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Job opportunities for U.S. workers are improving, according to a recently released report from the U.S. Bureau of Labor Statistics (BLS).
The BLS Job Openings and Labor Turnover Survey revealed there were nearly 5 million job openings in November 2014, up from 4.8 million the previous month, the most open positions since January 2001. Hiring and turnover rates were little changed from October 2014, signifying a tepid hiring pace and fewer separations.
Open jobs rose by 142,000 to 4.97 million by the last business day of November 2014. The job openings rate was 3.4 percent. The number of job openings (not seasonally adjusted) increased over the previous 12 months ending in November, specifically in the professional and business services, health care and social assistance, and accommodation and food services. Job openings decreased in the arts, entertainment and recreation.
The BLS report showed a higher than expected increase in job vacancies, said Jennifer Schramm, SHRM-SCP, manager of workforce trends and forecasting at the Society for Human Resource Management (SHRM). Over the past 12 months ending in November 2014, hires totaled 57.6 million and separations totaled 54.9 million, yielding a net employment gain of 2.7 million. “These numbers add to the increasingly optimistic labor market picture that has been emerging in recent months,” said Schramm.
The U.S. economy added 252,000 jobs in December 2014, and unemployment fell from 5.8 percent to 5.6 percent, ending a strong year for job growth, according to the BLS. About 3 million more Americans found work in 2014, the most in 15 years.
SHRM’s monthly Leading Indicators of National Employment (LINE) report for January 2015 was also upbeat, said Schramm. “A net of more than one-third of manufacturers and more than one in four service-sector companies say they will add jobs in January. Meanwhile, the LINE recruiting difficulty index continues to climb in both sectors.”
The number of people hired dropped to 4.99 million in November from a near-term high of 5.1 million the prior month, pushing down the hiring rate to 3.6 percent from 3.7 percent, according to the BLS. Hires especially decreased over the month in professional and business services.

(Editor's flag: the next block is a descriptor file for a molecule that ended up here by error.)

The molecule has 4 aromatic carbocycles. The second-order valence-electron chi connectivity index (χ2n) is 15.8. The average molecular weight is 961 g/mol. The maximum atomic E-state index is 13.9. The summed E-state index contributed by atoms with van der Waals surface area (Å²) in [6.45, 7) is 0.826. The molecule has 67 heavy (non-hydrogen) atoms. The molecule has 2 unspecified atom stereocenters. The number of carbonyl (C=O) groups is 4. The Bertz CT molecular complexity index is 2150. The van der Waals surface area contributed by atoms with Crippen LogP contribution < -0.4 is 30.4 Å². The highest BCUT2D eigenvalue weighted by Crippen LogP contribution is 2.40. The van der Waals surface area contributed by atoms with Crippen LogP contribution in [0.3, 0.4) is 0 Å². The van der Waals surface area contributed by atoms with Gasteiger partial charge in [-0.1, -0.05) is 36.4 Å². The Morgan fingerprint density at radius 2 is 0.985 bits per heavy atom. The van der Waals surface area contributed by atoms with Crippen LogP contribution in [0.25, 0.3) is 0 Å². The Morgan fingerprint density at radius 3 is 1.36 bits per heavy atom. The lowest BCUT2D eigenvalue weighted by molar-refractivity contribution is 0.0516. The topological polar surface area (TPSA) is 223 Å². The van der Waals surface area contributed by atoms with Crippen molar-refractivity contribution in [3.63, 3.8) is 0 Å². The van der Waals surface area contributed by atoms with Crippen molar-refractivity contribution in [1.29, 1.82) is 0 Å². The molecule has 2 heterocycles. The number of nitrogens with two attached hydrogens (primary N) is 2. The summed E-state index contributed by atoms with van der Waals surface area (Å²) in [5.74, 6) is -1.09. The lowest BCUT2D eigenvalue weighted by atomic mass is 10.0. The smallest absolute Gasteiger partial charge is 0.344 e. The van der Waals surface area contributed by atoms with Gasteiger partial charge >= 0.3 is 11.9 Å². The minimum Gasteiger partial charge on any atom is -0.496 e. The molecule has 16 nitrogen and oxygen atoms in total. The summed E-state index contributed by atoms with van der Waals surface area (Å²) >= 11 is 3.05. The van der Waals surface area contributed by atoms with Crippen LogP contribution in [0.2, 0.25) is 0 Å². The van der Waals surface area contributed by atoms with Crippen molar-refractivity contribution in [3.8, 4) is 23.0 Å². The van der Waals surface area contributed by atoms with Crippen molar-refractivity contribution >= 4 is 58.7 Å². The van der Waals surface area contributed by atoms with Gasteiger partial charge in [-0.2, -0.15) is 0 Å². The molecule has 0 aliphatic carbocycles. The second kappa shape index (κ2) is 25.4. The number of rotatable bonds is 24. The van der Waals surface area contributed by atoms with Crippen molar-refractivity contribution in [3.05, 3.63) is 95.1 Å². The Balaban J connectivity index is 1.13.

Total turnover including quits, layoffs and discharges fell slightly to 4.6 million in November. The turnover rate was 3.3 percent. Some 2.62 million people quit their jobs in November, down from 2.71 million in October. The quits rate in November was 1.9 percent and decreased in government, durable goods manufacturing, and professional and business services.
There were 1.6 million layoffs and discharges in November, little changed from October. The rate was 1.2 percent in November.
“The quits rate is of interest to HR professionals,” said Schramm. “If this starts to go up along with vacancies, employers may start to focus more on both their recruiting and retention efforts.”So far, there hasn’t been much of an increase in wages despite the gains in employment, but wages might start to slowly go up if more employees start looking for new opportunities, said Schramm. “After all, the No. 1 job satisfaction factor for employees, according to the latest SHRM Job Satisfaction and Engagement Survey report, is compensation. And we are seeing some evidence that this could be starting to have an impact—in the LINE survey, pay rates for new hires improved in December.”
Roy Maurer is an online editor/manager for SHRM.
Follow him @SHRMRoy
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